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review 2020-02-09 17:22
Full Circle: From Hollywood to Real Life and Back Again - Andrea Barber
For more reviews, check out my blog: Craft-Cycle

I received a copy of this book through Goodreads, in exchange for an honest review.

A well-written, honest, inspiring, and entertaining memoir that gives a look at Barber's experiences with acting, fame, anxiety, divorce, motherhood, and life.

Throughout the book, Barber discusses her passion and talent for writing. This really shows in the book. The narration instantly pulls the reader in and she does a fantastic job crafting the stories of her life. I could definitely see Barber continuing a writing career.

As someone who casually watched Full House as a kid, but hadn't yet started Fuller House, I was interested in seeing an inside perspective on the whole phenomenon. I was pleasantly surprised by how interesting I found this book and how much I enjoyed it. It is easy to connect with Barber through the page because of her fantastic writing style.

While Barber deals with many heavy topics in this book, the overall tone is very positive. It emphasizes love, acceptance, and family, which ties in perfectly with the tones of Full(er) House. Even when writing about darker issues, Barber's positive perspective really shines through. She does not shy away from sharing her hardships, but emphasizes the light at the end and what she learned from the experience. I also thought she did a good job recognizing her privilege while still showing that she has struggled through various stages of life like any other person. A wonderful read.

As I was reading, the desire to watch Fuller House hit to see Barber's references first-hand. The nostalgia of watching the show as a kid came out and now I found a feel-good show that I really enjoy.

This was a great read that showcases Barber's talent for writing, her humor, and her mature and developed perspective on life. A remarkable book.
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review 2020-01-26 16:58
My Girlfriend's a Geek (manga, vol. 2) story by Pentabu, art by Rize Shinba
My Girlfriend's a Geek, Volume 2 - Pentabu,Rize Shinba

Taiga gets excited when Yuiko asks if she can use his computer because hers is broken - it'll be her first time visiting Taiga's apartment, and they'll be alone together! However, the situation isn't quite what Taiga thinks it is. Also in this volume: Taiga continues the BL fanfic Yuiko asked him to write but has difficulty viewing the characters the same way she does; Taiga meets Yuiko's friends and is forced to go to a school uniform cafe with them; there's a new guy at Yuiko's workplace who she's nicknamed "Milan"; and Taiga feels conflicted about the way Yuiko views him.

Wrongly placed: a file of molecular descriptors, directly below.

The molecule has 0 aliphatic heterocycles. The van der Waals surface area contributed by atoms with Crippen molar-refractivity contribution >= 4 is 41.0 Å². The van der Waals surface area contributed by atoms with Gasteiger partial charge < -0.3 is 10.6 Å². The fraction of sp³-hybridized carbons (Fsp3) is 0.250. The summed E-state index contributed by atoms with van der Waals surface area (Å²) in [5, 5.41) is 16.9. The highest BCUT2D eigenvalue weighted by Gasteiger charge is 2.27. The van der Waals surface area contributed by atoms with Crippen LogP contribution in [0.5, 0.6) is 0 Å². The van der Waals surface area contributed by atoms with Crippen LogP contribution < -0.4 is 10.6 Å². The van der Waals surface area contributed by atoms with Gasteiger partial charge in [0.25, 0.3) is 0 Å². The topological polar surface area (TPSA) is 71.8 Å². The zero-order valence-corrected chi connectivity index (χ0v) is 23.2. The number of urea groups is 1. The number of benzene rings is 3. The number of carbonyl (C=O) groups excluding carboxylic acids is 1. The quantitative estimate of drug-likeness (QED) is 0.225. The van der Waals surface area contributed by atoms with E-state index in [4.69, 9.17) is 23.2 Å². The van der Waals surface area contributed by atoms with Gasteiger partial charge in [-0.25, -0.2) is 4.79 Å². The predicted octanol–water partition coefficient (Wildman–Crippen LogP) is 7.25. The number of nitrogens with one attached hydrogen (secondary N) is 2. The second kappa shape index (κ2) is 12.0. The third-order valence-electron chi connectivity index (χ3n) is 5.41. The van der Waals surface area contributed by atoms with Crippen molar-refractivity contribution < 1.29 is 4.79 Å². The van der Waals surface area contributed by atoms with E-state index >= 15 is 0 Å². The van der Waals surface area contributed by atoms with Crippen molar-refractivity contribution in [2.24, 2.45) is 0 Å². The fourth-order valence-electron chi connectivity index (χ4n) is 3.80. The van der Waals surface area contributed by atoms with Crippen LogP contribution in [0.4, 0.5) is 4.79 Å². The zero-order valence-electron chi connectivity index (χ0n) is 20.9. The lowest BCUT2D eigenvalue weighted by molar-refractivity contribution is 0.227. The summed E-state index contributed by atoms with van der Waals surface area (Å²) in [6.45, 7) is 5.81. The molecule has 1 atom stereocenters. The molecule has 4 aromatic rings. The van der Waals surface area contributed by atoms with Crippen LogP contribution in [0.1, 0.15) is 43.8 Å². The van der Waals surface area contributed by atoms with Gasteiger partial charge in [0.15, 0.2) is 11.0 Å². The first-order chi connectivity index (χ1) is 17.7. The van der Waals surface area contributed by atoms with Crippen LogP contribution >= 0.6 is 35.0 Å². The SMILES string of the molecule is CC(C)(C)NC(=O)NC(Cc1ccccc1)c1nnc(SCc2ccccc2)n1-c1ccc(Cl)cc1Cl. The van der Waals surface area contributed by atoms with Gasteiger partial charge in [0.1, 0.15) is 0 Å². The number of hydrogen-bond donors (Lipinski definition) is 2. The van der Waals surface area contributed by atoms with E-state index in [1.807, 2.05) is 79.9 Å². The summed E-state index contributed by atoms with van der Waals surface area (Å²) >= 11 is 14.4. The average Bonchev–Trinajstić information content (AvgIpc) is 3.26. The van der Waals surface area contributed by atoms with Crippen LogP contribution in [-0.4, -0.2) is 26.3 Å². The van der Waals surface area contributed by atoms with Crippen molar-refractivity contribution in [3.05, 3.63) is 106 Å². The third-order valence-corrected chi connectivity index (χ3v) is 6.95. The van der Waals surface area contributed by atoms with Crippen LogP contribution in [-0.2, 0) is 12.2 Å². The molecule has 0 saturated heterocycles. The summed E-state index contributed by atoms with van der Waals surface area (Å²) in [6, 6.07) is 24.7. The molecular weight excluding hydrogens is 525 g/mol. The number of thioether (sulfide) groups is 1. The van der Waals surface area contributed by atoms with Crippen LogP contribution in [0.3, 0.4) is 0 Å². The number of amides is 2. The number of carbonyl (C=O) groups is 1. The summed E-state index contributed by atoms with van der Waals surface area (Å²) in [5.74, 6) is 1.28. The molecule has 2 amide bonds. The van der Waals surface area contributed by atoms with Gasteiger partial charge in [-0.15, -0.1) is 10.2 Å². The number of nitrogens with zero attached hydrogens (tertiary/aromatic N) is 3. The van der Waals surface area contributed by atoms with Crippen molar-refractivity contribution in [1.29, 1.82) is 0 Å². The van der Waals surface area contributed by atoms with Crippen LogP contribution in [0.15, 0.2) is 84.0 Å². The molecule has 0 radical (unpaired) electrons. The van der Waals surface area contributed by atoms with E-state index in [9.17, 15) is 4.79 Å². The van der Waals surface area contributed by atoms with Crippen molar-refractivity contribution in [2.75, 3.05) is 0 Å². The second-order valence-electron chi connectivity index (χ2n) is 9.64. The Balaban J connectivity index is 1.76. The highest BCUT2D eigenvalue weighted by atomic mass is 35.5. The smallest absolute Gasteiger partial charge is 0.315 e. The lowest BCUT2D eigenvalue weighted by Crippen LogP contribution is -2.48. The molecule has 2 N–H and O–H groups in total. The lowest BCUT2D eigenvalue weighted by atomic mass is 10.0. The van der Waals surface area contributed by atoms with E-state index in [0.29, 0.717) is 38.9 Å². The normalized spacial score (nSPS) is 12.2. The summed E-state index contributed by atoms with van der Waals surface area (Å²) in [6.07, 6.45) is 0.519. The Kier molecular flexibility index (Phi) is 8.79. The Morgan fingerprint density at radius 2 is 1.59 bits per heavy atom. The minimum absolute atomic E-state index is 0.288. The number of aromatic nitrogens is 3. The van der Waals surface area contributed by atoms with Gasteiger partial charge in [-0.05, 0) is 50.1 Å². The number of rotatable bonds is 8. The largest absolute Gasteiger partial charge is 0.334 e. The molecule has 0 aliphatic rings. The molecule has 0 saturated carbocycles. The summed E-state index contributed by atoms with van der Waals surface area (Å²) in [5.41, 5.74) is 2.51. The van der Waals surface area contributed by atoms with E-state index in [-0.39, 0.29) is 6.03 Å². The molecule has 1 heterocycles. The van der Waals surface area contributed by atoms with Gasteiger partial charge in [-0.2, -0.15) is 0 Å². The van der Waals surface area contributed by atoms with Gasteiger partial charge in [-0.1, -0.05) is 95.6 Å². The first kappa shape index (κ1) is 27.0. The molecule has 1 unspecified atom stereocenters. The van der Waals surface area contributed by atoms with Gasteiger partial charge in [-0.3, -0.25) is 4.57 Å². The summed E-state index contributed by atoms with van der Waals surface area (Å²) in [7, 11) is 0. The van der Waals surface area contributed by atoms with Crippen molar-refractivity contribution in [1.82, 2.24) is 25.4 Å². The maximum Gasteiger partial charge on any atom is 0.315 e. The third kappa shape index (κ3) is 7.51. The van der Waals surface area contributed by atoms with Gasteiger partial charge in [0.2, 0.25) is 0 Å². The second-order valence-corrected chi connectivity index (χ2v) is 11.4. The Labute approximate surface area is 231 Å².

Okay, wow, this volume was actually worse than the first one. There was a lot more going on, and as someone who has played dating sims and dealt with the difficulty of selecting decent BL manga based off of the cover art and description alone, I could relate to some of the things Yuiko talked about. Unfortunately, the series doubled down on Yuiko's inability to see, hear, or do anything without viewing it through a fujoshi lens.

Literally any time Taiga spoke to or was near another attractive guy, Yuiko mentally paired him up with that guy and then usually brought that pairing up with Taiga in a conversation, even though it clearly made him uncomfortable. Also, Taiga repeatedly told Yuiko that he wanted her to call him by his real name, and she repeatedly ignored him and continued to call  him Sebas.

I honestly don't think Yuiko viewed Taiga as a real person, and certainly not as her boyfriend. Instead, he was just a guy she could cast in different real-life BL fantasies. Near the end of the volume, Taiga asked Yuiko why none of her fantasies ever included herself, so she tried out a few options, including Yuiko x Sebas, and rejected them as not really doing much for her. When Taiga took offense, Yuiko claimed she was just kidding and said "I'm just not a fan of real person B.L." (144). That...sounded suspiciously like she'd just admitted that, in all her fantasies with Taiga and other men, Taiga and those men weren't real people. Taiga's complaints about Yuiko's habit of pairing him up with his best friend Kouji seemed to indicate that he at least unconsciously realized this, and yet he continued to let her steamroll over him.

While reading this, I found myself thinking of Wotakoi, a series that handles similar topics but usually in a better way (I'm not arguing it's perfect - it definitely has its own issues). Narumi and Hanako also occasionally squeal over fantasies of their boyfriends in BL situations, but their boyfriends tend to play along a bit (Kabakura with some embarrassment but still relatively willingly, and Nifuji willingly and with zero embarrassment), turning it into a form of roleplay. Also, these fantasies aren't the sole basis of their relationships with their boyfriends. The same doesn't really apply to Yuiko and Taiga.

At any rate, this series is actively unpleasant, and I'm glad I only own the first couple volumes. I don't plan to continue on from here.


Two full-color pages, an excerpt from Taiga's BL fanfic in three different styles (normal, literary, and text message), a couple more pages of Yuiko's fujoshi glossary, an afterword essay by Pentabu, and a short extra in which Taiga protested to Yuiko that he and Kouji really are friends and not whatever fujoshi fantasy Yuiko pictured them as.


(Original review posted on A Library Girl's Familiar Diversions.)

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review 2020-01-26 00:43
My Girlfriend's a Geek (manga, vol. 1) story by Pentabu, art by Rize Shinba